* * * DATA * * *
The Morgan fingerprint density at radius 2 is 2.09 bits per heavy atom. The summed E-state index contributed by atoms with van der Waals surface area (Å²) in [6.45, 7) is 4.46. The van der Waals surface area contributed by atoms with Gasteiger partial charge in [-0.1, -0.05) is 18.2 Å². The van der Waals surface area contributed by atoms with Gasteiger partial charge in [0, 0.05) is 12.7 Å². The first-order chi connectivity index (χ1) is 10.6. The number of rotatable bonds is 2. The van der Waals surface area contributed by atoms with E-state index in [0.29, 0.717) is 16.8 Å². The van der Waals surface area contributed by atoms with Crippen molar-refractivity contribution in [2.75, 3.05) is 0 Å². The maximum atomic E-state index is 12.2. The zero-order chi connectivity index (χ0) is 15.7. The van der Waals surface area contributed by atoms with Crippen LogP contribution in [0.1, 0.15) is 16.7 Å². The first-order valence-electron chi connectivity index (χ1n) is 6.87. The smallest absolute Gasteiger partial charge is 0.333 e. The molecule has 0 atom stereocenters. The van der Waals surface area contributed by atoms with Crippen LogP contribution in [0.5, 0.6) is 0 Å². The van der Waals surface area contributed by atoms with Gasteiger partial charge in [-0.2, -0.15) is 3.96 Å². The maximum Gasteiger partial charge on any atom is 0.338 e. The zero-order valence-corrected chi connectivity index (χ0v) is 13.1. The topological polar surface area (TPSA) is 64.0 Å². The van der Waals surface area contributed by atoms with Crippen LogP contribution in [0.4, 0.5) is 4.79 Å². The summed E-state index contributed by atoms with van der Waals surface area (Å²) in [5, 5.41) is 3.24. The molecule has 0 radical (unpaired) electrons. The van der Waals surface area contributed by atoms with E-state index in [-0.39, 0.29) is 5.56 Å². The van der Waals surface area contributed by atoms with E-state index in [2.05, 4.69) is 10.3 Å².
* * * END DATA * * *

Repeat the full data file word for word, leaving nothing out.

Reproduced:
The Morgan fingerprint density at radius 2 is 2.09 bits per heavy atom. The summed E-state index contributed by atoms with van der Waals surface area (Å²) in [6.45, 7) is 4.46. The van der Waals surface area contributed by atoms with Gasteiger partial charge in [-0.1, -0.05) is 18.2 Å². The van der Waals surface area contributed by atoms with Gasteiger partial charge in [0, 0.05) is 12.7 Å². The first-order chi connectivity index (χ1) is 10.6. The number of rotatable bonds is 2. The van der Waals surface area contributed by atoms with E-state index in [0.29, 0.717) is 16.8 Å². The van der Waals surface area contributed by atoms with Crippen molar-refractivity contribution in [2.75, 3.05) is 0 Å². The maximum atomic E-state index is 12.2. The zero-order chi connectivity index (χ0) is 15.7. The van der Waals surface area contributed by atoms with Crippen LogP contribution in [0.1, 0.15) is 16.7 Å². The first-order valence-electron chi connectivity index (χ1n) is 6.87. The smallest absolute Gasteiger partial charge is 0.333 e. The molecule has 0 atom stereocenters. The van der Waals surface area contributed by atoms with Crippen LogP contribution in [0.5, 0.6) is 0 Å². The van der Waals surface area contributed by atoms with Gasteiger partial charge in [-0.2, -0.15) is 3.96 Å². The maximum Gasteiger partial charge on any atom is 0.338 e. The zero-order valence-corrected chi connectivity index (χ0v) is 13.1. The topological polar surface area (TPSA) is 64.0 Å². The van der Waals surface area contributed by atoms with Crippen LogP contribution in [0.4, 0.5) is 4.79 Å². The summed E-state index contributed by atoms with van der Waals surface area (Å²) in [5, 5.41) is 3.24. The molecule has 0 radical (unpaired) electrons. The van der Waals surface area contributed by atoms with E-state index in [-0.39, 0.29) is 5.56 Å². The van der Waals surface area contributed by atoms with E-state index in [2.05, 4.69) is 10.3 Å².